The Role of IgG Antibodies from Irradiated Cercaria-Immunized Rabbits in the Passive Transfer of Immunity to Schistosoma Mansoni-Infected Mice
NAVAL MEDICAL RESEARCH UNIT NO 3 FPO NEW YORK 09527
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Antibodies of the IgG subclass isolated from the sera of rabbits immunized with cercariae subjected to 50 Kilorads of gamma irradiation passively provided partial immunity against Schistosoma mansoni challenge in C57Bl6J mice. These mice exhibited reductions in adult worm burdens of 43-61 compared with recipients of normal rabbit antibodies. Passively transferred IgG antibodies were most effective when given 4-7-days postchallenge they were less effective when given just before challenge, and were totally ineffective when given 15 days postchallenge. It was also shown that the Fc portion of the IgG molecule was important for passive transfer of immunity. Finally, we observed that although some antibodies from irradiated cercaria-immunized rabbits recognized keyhole limpet hemocyanin KLH, these KLH cross-reacting antibodies were not necessary for successful passive transfer of immunity. Antibodies from a KLH-immunized rabbit also failed to passively protect mice. IgG antibodies, Schistosoma mansoni, Irradiated cercaria, Immunity passive transfer, Mice.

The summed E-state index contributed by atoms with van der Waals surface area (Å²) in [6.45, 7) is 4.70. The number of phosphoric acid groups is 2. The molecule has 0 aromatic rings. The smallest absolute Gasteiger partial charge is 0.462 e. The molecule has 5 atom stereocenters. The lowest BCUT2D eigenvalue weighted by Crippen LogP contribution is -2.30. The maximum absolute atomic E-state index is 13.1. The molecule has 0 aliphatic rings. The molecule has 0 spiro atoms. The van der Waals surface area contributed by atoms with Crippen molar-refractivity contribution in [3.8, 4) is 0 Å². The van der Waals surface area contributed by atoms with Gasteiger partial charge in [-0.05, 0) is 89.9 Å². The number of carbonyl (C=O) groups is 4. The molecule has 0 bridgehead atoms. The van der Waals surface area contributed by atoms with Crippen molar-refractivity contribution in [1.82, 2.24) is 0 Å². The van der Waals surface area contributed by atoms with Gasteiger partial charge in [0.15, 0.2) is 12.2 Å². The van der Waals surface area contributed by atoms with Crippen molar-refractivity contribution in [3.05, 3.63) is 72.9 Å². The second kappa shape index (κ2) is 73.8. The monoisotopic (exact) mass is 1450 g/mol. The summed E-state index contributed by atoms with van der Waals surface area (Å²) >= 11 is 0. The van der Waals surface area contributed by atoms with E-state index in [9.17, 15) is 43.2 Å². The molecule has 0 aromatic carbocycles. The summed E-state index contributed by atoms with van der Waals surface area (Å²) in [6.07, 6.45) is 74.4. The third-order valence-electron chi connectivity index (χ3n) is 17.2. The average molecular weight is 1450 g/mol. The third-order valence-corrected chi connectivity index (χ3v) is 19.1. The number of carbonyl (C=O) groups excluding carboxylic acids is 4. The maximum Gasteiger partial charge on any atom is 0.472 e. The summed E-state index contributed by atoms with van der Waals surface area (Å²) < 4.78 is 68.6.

- Medicine and Medical Research